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Confessions of a Sommelier

By Robert Firpo-Cappiello
January 12, 2022
Lonely Planet - Paris, Ile-de-France
Lonely Planet
Everything you've always wanted to ask a wine expert.

Guillem Kerambrun, beverage director of the New York City bistro Benoit by Alain Ducasse, uncorks wine-ordering tips, secrets of the trade, and advice for nabbing yourself a bargain bottle.

Q: How did you first get interested in wine?

A: Even as a little boy in France, I was paying atten­tion to beverages. There was an orange juice I didn't like and another I did like because it was balanced, not too sweet, and had some pulp. My father, a true epicurean, instilled my love of wine. When I was 15, a profes­sor at hotel management school helped me hone my knowledge and skills.

Q: What are the perfect food and wine pairings?

A: There is no perfect food and wine pairing. Some diners like to accentuate the acidi­ty or bitterness, while others like to balance the two. The role of the sommelier is to find the bottle that will speak to everyone's palate at the table. We have to cap­ture the moment while taking everyone's tastes and moods into account because, just like coffee, we don't always want the same thing.

READ: "Eat and Drink Your Way Through Louisville's Urban Bourbon Trail"

Q: What great wines do you drink at home?

A: I don't regularly drink premier grands cru classés, but instead I try to select something new at my local wine shop. It's part of continuing to learn.

Q: What are some unexpected challenges in your line of work?

A: When I'm invit­ed to a private dinner, the hosts are sometimes overly stressed about whether the wines they are pouring will impress me. I always let them know that I'm not always drink­ing wine as a profession­al. I sometimes like to dis­connect and enjoy wine in a leisurely manner.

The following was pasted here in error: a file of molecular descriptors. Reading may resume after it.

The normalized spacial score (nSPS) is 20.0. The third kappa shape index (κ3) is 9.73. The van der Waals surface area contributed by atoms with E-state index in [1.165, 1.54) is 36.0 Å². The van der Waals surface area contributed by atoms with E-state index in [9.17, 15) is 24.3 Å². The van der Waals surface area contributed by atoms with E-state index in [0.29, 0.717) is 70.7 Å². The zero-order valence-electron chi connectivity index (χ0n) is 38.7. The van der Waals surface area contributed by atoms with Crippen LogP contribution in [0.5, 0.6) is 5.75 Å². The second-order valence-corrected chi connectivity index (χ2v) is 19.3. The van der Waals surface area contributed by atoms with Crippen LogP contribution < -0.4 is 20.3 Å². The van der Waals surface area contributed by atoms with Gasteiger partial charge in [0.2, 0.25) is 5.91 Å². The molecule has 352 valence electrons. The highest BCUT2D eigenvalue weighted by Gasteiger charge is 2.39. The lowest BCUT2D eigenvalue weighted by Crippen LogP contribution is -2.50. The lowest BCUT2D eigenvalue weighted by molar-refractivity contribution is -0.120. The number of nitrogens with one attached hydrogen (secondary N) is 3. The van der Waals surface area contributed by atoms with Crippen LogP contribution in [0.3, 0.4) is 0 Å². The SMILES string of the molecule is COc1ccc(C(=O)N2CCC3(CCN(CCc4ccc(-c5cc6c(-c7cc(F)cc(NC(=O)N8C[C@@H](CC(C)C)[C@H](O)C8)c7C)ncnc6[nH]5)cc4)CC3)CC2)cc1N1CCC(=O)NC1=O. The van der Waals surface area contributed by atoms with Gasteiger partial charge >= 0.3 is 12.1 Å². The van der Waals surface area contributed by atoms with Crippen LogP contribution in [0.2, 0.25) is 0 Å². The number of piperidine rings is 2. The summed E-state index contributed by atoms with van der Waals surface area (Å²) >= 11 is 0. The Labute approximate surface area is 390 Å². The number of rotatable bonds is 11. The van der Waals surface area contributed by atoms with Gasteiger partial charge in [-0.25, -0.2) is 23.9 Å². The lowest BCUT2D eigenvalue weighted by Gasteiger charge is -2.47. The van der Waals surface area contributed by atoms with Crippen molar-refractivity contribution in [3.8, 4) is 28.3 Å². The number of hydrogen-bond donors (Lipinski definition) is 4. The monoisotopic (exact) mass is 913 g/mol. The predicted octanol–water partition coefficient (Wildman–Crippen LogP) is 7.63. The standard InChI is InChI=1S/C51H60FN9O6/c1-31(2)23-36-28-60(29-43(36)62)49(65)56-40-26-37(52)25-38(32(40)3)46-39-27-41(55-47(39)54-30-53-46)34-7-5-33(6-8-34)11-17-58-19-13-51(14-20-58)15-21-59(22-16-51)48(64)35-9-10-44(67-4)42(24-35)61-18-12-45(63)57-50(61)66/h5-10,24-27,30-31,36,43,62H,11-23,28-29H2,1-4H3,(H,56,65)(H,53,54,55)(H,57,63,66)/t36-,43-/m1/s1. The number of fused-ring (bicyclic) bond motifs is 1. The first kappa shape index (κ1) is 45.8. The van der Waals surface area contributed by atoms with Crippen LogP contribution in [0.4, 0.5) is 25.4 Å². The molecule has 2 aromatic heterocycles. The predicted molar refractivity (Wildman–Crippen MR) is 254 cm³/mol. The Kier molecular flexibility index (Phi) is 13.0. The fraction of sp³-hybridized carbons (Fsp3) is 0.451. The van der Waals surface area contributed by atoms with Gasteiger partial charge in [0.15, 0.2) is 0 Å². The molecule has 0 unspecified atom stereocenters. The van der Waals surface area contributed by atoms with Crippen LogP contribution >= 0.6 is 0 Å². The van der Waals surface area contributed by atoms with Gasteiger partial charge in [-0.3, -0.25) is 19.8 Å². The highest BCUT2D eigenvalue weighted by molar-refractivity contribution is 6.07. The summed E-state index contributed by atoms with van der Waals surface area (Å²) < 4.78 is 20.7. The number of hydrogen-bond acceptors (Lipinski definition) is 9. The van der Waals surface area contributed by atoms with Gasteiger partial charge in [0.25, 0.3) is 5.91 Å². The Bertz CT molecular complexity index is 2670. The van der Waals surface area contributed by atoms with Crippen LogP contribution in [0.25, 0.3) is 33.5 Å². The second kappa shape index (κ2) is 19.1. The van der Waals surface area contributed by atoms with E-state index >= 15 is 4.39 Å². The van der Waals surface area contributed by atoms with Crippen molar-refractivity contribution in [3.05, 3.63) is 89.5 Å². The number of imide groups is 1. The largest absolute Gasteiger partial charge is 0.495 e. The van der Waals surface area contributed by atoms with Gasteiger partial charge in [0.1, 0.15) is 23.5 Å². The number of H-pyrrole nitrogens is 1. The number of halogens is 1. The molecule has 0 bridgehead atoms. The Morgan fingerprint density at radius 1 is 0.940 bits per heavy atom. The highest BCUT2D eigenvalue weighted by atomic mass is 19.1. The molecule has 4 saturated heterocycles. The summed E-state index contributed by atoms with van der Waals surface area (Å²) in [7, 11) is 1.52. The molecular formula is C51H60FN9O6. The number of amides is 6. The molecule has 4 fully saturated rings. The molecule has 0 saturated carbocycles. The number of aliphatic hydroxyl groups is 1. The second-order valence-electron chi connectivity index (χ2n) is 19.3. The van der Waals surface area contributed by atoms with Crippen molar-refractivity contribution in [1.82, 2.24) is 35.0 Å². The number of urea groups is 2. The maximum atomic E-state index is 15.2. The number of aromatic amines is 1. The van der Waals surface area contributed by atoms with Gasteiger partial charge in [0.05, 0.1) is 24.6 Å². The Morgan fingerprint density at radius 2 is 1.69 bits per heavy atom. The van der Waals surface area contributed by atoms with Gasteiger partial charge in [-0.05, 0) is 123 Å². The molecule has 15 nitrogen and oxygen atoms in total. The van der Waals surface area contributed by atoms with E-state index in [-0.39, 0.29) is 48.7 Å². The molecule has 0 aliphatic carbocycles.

Q: Some people are very nervous about ordering wine. Any tips?

A: People with lim­ited wine knowl­edge can start by telling me what they like to drink at home, and their price range. Anoth­er factor is whether the context of the meal is to impress, with an unbeat­able Bordeaux like Pessac-Léognan or Pierre Seillan's Vérité Sonoma wines, or in leisure mode with friends looking to discover small "star" wines like a Riesling from the Finger Lakes or a Provençal rosé.

READ: "13 Amazing American Food Festivals"

Q: Do you have a favorite cheap wine?

A: One always compares the quality of the drinking experience to the price. I won't name names for fear that my supplier will increase prices with the next vintage, but there are some affordable and superb côtes du rhône wines that I'm really enjoying, one of which I will offer by the glass at Benoit next month.

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Inspiration

Where does Santa Claus go for his post-Christmas vacation?